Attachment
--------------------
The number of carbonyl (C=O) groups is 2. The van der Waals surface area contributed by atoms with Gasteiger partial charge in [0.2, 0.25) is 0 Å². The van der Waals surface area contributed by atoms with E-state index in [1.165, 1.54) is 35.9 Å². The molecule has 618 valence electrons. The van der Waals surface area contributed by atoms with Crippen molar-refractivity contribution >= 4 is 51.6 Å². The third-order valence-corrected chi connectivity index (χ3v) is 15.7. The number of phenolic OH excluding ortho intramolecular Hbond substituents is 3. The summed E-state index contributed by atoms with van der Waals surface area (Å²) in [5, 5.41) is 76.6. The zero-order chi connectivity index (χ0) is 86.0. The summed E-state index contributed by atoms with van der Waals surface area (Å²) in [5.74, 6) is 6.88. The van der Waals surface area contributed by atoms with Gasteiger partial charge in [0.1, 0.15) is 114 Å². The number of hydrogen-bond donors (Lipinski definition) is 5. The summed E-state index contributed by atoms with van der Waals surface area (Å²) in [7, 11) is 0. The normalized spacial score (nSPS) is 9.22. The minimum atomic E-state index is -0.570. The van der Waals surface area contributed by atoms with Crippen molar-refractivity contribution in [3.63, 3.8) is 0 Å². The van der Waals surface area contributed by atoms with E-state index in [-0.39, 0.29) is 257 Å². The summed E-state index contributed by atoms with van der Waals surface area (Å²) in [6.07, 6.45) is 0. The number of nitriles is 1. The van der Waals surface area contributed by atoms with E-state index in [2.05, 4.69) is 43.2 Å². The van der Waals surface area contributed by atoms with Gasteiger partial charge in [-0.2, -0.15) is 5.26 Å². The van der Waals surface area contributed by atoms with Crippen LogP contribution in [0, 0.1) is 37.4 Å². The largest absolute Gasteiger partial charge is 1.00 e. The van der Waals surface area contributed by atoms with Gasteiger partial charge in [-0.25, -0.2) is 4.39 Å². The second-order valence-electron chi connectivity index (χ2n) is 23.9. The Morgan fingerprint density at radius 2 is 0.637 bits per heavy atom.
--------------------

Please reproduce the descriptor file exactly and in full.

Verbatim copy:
The number of carbonyl (C=O) groups is 2. The van der Waals surface area contributed by atoms with Gasteiger partial charge in [0.2, 0.25) is 0 Å². The van der Waals surface area contributed by atoms with E-state index in [1.165, 1.54) is 35.9 Å². The molecule has 618 valence electrons. The van der Waals surface area contributed by atoms with Crippen molar-refractivity contribution >= 4 is 51.6 Å². The third-order valence-corrected chi connectivity index (χ3v) is 15.7. The number of phenolic OH excluding ortho intramolecular Hbond substituents is 3. The summed E-state index contributed by atoms with van der Waals surface area (Å²) in [5, 5.41) is 76.6. The zero-order chi connectivity index (χ0) is 86.0. The summed E-state index contributed by atoms with van der Waals surface area (Å²) in [5.74, 6) is 6.88. The van der Waals surface area contributed by atoms with Gasteiger partial charge in [0.1, 0.15) is 114 Å². The number of hydrogen-bond donors (Lipinski definition) is 5. The summed E-state index contributed by atoms with van der Waals surface area (Å²) in [7, 11) is 0. The normalized spacial score (nSPS) is 9.22. The minimum atomic E-state index is -0.570. The van der Waals surface area contributed by atoms with Crippen molar-refractivity contribution in [3.63, 3.8) is 0 Å². The van der Waals surface area contributed by atoms with E-state index in [-0.39, 0.29) is 257 Å². The summed E-state index contributed by atoms with van der Waals surface area (Å²) in [6.07, 6.45) is 0. The number of nitriles is 1. The van der Waals surface area contributed by atoms with E-state index in [2.05, 4.69) is 43.2 Å². The van der Waals surface area contributed by atoms with Gasteiger partial charge in [-0.2, -0.15) is 5.26 Å². The van der Waals surface area contributed by atoms with Crippen LogP contribution in [0, 0.1) is 37.4 Å². The largest absolute Gasteiger partial charge is 1.00 e. The van der Waals surface area contributed by atoms with Gasteiger partial charge in [-0.25, -0.2) is 4.39 Å². The second-order valence-electron chi connectivity index (χ2n) is 23.9. The Morgan fingerprint density at radius 2 is 0.637 bits per heavy atom.